Google’s parent company Alphabet is currently positioned above all in the field of artificial intelligence. In the future, data collected on mobile devices will help to provide informed diagnoses and risk assessments in conjunction with the description of symptoms, and to identify optimal treatment options by interlinking with other patients’ data. Stanford University uses Tensorflow, Google’s machine learning platform, to train an algorithm that can detect areas affected by skin cancer – it is already 91% accurate. Thus, the technology supports physicians in the diagnosis of diseases. Given that early detection is the best remedy for skin cancer, this could be a crucial step in the fight against the disease. Facebook has been focusing on mental health for some time now. With the help of artificial intelligence, the company analyses the online behaviour of its users, such as the photos posted to Facebook or Instagram. It aims to identify depression indicators and prevent potential suicides.

The search for health-related topics is booming

The possibilities of digital marketing are also very high within the healthcare industry. For example, in the final quarter of 2017, health search queries using Google increased by a whopping 185 percent in comparison to the same time period last year. 46 percent of all inquiries came from smartphones, which resulted in an increase of 200 percent, proving that Google’s well-known principle “Mobile First” also strongly applies to the healthcare industry.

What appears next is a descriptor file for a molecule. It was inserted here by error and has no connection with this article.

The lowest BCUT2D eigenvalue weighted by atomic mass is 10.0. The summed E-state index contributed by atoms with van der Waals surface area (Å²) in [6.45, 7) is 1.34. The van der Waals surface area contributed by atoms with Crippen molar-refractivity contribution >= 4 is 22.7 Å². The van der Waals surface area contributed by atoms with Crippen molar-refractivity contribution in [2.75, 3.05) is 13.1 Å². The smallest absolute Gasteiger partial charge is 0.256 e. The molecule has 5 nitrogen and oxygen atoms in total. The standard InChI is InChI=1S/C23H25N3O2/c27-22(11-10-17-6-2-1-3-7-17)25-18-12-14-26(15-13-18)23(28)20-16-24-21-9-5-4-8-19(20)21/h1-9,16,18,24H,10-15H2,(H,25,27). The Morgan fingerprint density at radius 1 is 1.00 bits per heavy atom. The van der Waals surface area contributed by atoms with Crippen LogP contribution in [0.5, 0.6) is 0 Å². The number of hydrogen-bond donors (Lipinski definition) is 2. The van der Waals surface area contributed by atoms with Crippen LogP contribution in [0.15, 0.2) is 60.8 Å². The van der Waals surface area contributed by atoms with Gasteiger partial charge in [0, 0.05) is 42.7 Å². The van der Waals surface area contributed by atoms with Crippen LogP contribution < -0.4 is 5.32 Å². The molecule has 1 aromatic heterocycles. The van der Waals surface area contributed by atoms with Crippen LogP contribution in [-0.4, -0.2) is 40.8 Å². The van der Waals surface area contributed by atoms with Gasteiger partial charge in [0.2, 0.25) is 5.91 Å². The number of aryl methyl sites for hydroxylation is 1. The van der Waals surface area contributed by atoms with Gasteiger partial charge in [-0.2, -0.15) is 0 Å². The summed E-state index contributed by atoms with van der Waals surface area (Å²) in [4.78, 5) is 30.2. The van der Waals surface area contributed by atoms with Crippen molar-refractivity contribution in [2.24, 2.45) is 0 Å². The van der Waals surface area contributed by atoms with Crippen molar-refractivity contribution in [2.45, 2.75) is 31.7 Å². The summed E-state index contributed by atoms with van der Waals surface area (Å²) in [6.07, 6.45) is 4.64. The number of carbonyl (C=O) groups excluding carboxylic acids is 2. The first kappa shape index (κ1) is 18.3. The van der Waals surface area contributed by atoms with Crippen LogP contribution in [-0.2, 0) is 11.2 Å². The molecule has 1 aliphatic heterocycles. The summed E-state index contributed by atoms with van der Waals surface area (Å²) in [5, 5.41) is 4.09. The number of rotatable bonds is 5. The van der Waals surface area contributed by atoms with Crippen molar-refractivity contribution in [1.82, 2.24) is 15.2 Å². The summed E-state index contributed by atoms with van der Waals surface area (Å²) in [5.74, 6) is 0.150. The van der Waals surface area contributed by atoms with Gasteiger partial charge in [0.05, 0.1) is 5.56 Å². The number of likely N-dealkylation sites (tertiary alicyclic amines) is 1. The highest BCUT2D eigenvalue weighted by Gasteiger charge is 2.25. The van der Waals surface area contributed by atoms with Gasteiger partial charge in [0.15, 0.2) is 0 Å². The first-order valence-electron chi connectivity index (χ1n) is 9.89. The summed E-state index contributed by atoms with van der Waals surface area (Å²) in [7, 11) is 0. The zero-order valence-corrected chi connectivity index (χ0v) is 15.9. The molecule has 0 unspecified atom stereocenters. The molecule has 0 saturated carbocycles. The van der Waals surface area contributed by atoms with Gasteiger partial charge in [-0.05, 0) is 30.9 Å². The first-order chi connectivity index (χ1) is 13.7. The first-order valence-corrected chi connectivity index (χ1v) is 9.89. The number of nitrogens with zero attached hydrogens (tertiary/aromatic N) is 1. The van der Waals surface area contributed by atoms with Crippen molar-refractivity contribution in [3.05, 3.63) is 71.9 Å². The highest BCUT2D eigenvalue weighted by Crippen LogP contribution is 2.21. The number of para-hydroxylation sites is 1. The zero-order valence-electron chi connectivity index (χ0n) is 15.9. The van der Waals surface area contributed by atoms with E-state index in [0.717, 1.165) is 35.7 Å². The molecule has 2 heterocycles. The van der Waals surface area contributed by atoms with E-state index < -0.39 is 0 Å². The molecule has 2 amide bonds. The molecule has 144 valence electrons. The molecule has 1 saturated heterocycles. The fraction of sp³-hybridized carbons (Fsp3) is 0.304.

Patients are using the internet more and more to inform themselves. Not only is this trend continuing, but it is intensifying as the massively increasing numbers continue to rise. Healthcare companies that are not investing in their internet presence and digital visibility will be at risk of being left behind by the digitized competition.

The potential of digital health is limitless

In addition, the extraction and structuring of data from data warehouses will become increasingly important in the future. This is especially important in the healthcare sector with its many different practice systems. As a result, key figures can be identified from the data whilst also linking information together.

There are no limits to the possibilities of data warehouses. In an emergency, pacemakers or insulin pumps can be operated remotely via remote control, health insurance bonus programs can be linked to health apps or data from gyms, and various physicians can use the blockchain technology to provide a more detailed medical history of an individual patient. In Estonia, the benefits of blockchain technology are already being noticed today. Patient data is stored securely and encrypted in a central portal. Doctors and hospitals can access and transmit digital prescriptions to pharmacies.

It is important to unlock the potential for improved human health and address challenges along the way. These include the clarification of data protection issues, the development of a reliable IT infrastructure and a transparent and responsible approach to the public, as concerns are often expressed about the idea of total monitoring. If such hurdles can be overcome, the new technological possibilities will not only bring benefits for companies, but, above all, for every single patient.

This article has originally been published in German on t3n.de.